Many years ago, I worked as a commissioning editor for BBC Television. This meant that I received and evaluated proposals for new TV shows from independent producers who hoped the BBC would fund, or at least develop, their idea. The competition was fierce and, to a large degree, it was a buyer's market. There were far more producers than there were slots or money so the BBC could afford to pick and choose.
The number of proposals I received was overwhelming. Sometimes they would come as bound books containing hundreds of pages. Sometimes they'd be a few scraps of paper. As the market grew more competitive, they'd arrive in increasingly fanciful packaging -- the one I most remember came in the basket of a small hot air balloon -- indicative of a desperate desire to be noticed and maybe even remembered.
The thicker they came, the faster I read and decided which ones to think about and discuss with colleagues, which ones to reject. I tried hard to keep up, to stop my office from becoming impassable with outlines. So, unless the idea was fantastic, I sent it back as soon as I'd read it, with a nice letter saying "no thanks."
For years afterward, I'd encounter producers who would thank me, effusively, for the way I'd dealt with their proposals. But I'd turned them down; why would they thank me? Because I'd been quick to make my mind up, let them know, and free them to work on other broadcasters or other ideas. I discovered they really appreciated being told no. I didn't realize, at the time, how unusual that was. But now, all around me, I watch companies that can't bring themselves to use the awful "n" word. Silence has become the corporate way of saying no.
It's most hurtful when it comes to job interviews. When I first moved to America, I was shocked to discover it was standard practice to follow up only with interviewees that were seen as having potential. The rest? They were just left in ethereal silence. No news was bad news.
This strikes me as the height of discourtesy. A candidate does all the work of applying for a job, presumably doing some homework into the company, taking time off work to come in for an interview -- and companies can't spare the effort to send a standard rejection letter? And yet every candidate is like the producers I used to work with: They need to be liberated to move onto the next possibility.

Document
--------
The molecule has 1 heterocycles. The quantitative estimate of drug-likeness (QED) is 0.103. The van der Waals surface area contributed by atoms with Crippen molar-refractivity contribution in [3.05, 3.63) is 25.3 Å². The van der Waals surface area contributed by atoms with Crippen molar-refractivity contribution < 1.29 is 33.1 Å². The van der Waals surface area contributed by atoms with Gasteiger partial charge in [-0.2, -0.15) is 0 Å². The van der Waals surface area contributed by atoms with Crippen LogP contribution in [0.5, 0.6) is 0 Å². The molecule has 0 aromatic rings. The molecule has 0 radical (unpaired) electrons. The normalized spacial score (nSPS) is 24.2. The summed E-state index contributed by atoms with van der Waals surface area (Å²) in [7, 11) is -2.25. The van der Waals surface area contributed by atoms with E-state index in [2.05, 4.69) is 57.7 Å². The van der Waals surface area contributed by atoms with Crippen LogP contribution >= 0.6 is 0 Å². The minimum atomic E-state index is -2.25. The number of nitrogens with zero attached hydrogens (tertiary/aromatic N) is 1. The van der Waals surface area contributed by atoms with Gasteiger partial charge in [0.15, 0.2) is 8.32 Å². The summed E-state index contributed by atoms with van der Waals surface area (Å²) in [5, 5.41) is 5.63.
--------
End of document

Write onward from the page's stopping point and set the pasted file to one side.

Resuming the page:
The corporate silence is really cowardice. Companies are afraid to continue the dialogue. Some argue -- foolishly -- that they don't want to leave themselves open to litigation. (It is possible to write letters that don't!) But, at heart, I think the hiring bosses simply don't want to be the bad guys. So to spare themselves psychic suffering, they palm it off on to everyone else they know.
Nobody likes writing rejection letters, just like no one likes having to handle that difficult performance review where all the feedback isn't overwhelmingly positive. And so conflict-averse managers try to avoid the subject altogether.
In one company I knew, which prided itself on its integrity, this same conflict aversion afflicted succession planning. As its senior HR director told me the story:
"When I was working with the CEO on succession planning, one candidate was very smart but a pain in the ass, a terrible communicator, an awful manager but also probably the smartest person in the organization. He saw himself as heir apparent. But in my conversation with the CEO, I learned he was sixth or seventh in line. So I said, "You know, Rob's perception is that he's heir apparent."
"Oh yeah, I know," replied the CEO. "But he has all these problems."
"So how are we going to help him be successful? How are we going to tell him these are impediments to his success here?"
"We can't have that conversation. He might get upset and leave."
"But if you don't have that conversation, he still won't get the job and then he will leave. Why can't we be honest with this guy? You can't say you value integrity if you cannot have this conversation."
Instead of having the hard conversation, what the company got was a mutually assured stalemate. The boss wouldn't talk to the manager and the manager wouldn't ask about succession. No one could move forward, no one could succeed.
In another company today, I'm watching the same stalemate develop. The CEO is so loathe to confront his immediate subordinate with his failings that he's contemplating restructuring the entire company! He'd rather hide behind one big reorganization than have one difficult conversation.
In mutually assured stalemates, the dominant party often thinks they're being kind. I think they're being cowardly. As my friend the HR director said, "Integrity is not just not stealing from clients. It is about telling the truth."
Almost any communication -- however negative -- is preferable to silence. However unpleasant the information or feedback may be, it allows others to make informed decisions in their own time. Silence, by contrast, leaves them stuck, unsure when or whether to move, unclear whether action is needed or not. What I learned from my television days is that when you tell people the truth, in a timely fashion, you show them respect. And that's how you earn it too.
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